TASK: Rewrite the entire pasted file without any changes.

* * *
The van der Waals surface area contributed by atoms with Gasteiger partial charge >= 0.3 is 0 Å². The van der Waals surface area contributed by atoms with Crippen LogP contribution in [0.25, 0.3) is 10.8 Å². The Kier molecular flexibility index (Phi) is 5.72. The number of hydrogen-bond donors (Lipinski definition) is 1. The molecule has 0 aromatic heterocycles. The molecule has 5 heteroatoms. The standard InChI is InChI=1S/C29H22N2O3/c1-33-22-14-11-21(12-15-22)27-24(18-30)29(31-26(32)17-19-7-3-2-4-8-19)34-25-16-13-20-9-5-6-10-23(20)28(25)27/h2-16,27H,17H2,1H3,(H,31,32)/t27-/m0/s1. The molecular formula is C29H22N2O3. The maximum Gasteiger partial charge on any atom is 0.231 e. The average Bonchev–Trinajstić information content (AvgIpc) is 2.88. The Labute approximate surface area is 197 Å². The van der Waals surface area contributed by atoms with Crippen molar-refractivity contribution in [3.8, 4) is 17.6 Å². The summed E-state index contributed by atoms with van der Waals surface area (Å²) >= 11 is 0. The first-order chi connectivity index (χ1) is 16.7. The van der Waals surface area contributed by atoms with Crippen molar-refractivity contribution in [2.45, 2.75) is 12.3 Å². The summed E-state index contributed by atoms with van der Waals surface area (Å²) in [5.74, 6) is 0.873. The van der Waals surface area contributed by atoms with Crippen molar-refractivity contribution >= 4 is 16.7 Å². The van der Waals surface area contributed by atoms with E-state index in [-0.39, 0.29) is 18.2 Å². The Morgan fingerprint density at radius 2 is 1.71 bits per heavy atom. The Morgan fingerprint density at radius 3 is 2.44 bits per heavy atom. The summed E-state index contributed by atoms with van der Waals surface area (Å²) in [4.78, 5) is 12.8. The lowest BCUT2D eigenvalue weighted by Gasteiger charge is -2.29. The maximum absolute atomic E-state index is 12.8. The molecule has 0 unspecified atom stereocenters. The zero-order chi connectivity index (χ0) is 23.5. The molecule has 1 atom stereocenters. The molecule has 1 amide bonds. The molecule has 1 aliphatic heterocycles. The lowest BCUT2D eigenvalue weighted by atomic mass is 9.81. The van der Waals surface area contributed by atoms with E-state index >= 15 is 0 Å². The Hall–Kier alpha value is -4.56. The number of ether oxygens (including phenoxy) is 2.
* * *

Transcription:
The van der Waals surface area contributed by atoms with Gasteiger partial charge >= 0.3 is 0 Å². The van der Waals surface area contributed by atoms with Crippen LogP contribution in [0.25, 0.3) is 10.8 Å². The Kier molecular flexibility index (Phi) is 5.72. The number of hydrogen-bond donors (Lipinski definition) is 1. The molecule has 0 aromatic heterocycles. The molecule has 5 heteroatoms. The standard InChI is InChI=1S/C29H22N2O3/c1-33-22-14-11-21(12-15-22)27-24(18-30)29(31-26(32)17-19-7-3-2-4-8-19)34-25-16-13-20-9-5-6-10-23(20)28(25)27/h2-16,27H,17H2,1H3,(H,31,32)/t27-/m0/s1. The molecular formula is C29H22N2O3. The maximum Gasteiger partial charge on any atom is 0.231 e. The average Bonchev–Trinajstić information content (AvgIpc) is 2.88. The Labute approximate surface area is 197 Å². The van der Waals surface area contributed by atoms with Crippen molar-refractivity contribution in [3.8, 4) is 17.6 Å². The summed E-state index contributed by atoms with van der Waals surface area (Å²) >= 11 is 0. The first-order chi connectivity index (χ1) is 16.7. The van der Waals surface area contributed by atoms with Crippen molar-refractivity contribution in [2.45, 2.75) is 12.3 Å². The summed E-state index contributed by atoms with van der Waals surface area (Å²) in [5.74, 6) is 0.873. The van der Waals surface area contributed by atoms with Crippen molar-refractivity contribution >= 4 is 16.7 Å². The van der Waals surface area contributed by atoms with E-state index in [-0.39, 0.29) is 18.2 Å². The Morgan fingerprint density at radius 2 is 1.71 bits per heavy atom. The Morgan fingerprint density at radius 3 is 2.44 bits per heavy atom. The summed E-state index contributed by atoms with van der Waals surface area (Å²) in [4.78, 5) is 12.8. The lowest BCUT2D eigenvalue weighted by Gasteiger charge is -2.29. The maximum absolute atomic E-state index is 12.8. The molecule has 0 unspecified atom stereocenters. The zero-order chi connectivity index (χ0) is 23.5. The molecule has 1 atom stereocenters. The molecule has 1 amide bonds. The molecule has 1 aliphatic heterocycles. The lowest BCUT2D eigenvalue weighted by atomic mass is 9.81. The van der Waals surface area contributed by atoms with E-state index >= 15 is 0 Å². The Hall–Kier alpha value is -4.56. The number of ether oxygens (including phenoxy) is 2.